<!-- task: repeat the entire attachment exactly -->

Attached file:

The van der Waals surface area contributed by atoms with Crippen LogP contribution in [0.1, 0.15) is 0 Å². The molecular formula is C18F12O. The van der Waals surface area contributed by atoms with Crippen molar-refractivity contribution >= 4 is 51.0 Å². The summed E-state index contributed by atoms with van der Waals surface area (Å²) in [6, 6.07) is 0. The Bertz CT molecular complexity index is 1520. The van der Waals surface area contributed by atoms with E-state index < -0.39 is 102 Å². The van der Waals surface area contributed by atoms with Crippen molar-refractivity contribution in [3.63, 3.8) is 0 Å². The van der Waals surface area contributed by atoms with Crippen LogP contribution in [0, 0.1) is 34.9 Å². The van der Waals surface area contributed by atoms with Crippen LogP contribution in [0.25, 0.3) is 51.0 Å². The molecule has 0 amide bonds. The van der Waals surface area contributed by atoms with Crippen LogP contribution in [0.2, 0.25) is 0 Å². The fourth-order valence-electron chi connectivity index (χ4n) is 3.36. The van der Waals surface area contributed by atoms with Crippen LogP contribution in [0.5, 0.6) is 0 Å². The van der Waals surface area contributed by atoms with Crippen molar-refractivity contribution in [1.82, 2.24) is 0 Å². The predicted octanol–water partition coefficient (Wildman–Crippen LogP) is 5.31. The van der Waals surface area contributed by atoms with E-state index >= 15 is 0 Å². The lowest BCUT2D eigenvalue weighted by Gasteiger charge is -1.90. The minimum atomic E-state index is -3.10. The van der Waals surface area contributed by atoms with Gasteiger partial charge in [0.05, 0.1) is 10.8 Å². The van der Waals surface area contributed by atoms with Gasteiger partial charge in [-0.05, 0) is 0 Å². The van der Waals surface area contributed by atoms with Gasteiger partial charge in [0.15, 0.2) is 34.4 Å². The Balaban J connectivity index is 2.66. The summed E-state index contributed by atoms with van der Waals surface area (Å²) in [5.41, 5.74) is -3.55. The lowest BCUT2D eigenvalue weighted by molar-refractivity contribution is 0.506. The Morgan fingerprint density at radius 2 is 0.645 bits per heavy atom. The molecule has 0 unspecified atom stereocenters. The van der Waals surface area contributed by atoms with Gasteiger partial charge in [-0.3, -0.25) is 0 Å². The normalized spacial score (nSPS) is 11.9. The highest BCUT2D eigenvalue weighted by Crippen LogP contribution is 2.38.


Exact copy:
The van der Waals surface area contributed by atoms with Crippen LogP contribution in [0.1, 0.15) is 0 Å². The molecular formula is C18F12O. The van der Waals surface area contributed by atoms with Crippen molar-refractivity contribution >= 4 is 51.0 Å². The summed E-state index contributed by atoms with van der Waals surface area (Å²) in [6, 6.07) is 0. The Bertz CT molecular complexity index is 1520. The van der Waals surface area contributed by atoms with E-state index < -0.39 is 102 Å². The van der Waals surface area contributed by atoms with Crippen molar-refractivity contribution in [3.63, 3.8) is 0 Å². The van der Waals surface area contributed by atoms with Crippen LogP contribution in [0, 0.1) is 34.9 Å². The van der Waals surface area contributed by atoms with Crippen LogP contribution in [0.25, 0.3) is 51.0 Å². The molecule has 0 amide bonds. The van der Waals surface area contributed by atoms with Crippen LogP contribution in [0.2, 0.25) is 0 Å². The fourth-order valence-electron chi connectivity index (χ4n) is 3.36. The van der Waals surface area contributed by atoms with Crippen LogP contribution in [0.5, 0.6) is 0 Å². The van der Waals surface area contributed by atoms with Crippen molar-refractivity contribution in [1.82, 2.24) is 0 Å². The predicted octanol–water partition coefficient (Wildman–Crippen LogP) is 5.31. The van der Waals surface area contributed by atoms with E-state index >= 15 is 0 Å². The lowest BCUT2D eigenvalue weighted by Gasteiger charge is -1.90. The minimum atomic E-state index is -3.10. The van der Waals surface area contributed by atoms with Gasteiger partial charge in [0.05, 0.1) is 10.8 Å². The van der Waals surface area contributed by atoms with Gasteiger partial charge in [-0.05, 0) is 0 Å². The van der Waals surface area contributed by atoms with Gasteiger partial charge in [0.15, 0.2) is 34.4 Å². The Balaban J connectivity index is 2.66. The summed E-state index contributed by atoms with van der Waals surface area (Å²) in [5.41, 5.74) is -3.55. The lowest BCUT2D eigenvalue weighted by molar-refractivity contribution is 0.506. The Morgan fingerprint density at radius 2 is 0.645 bits per heavy atom. The molecule has 0 unspecified atom stereocenters. The van der Waals surface area contributed by atoms with Gasteiger partial charge in [-0.3, -0.25) is 0 Å². The normalized spacial score (nSPS) is 11.9. The highest BCUT2D eigenvalue weighted by Crippen LogP contribution is 2.38.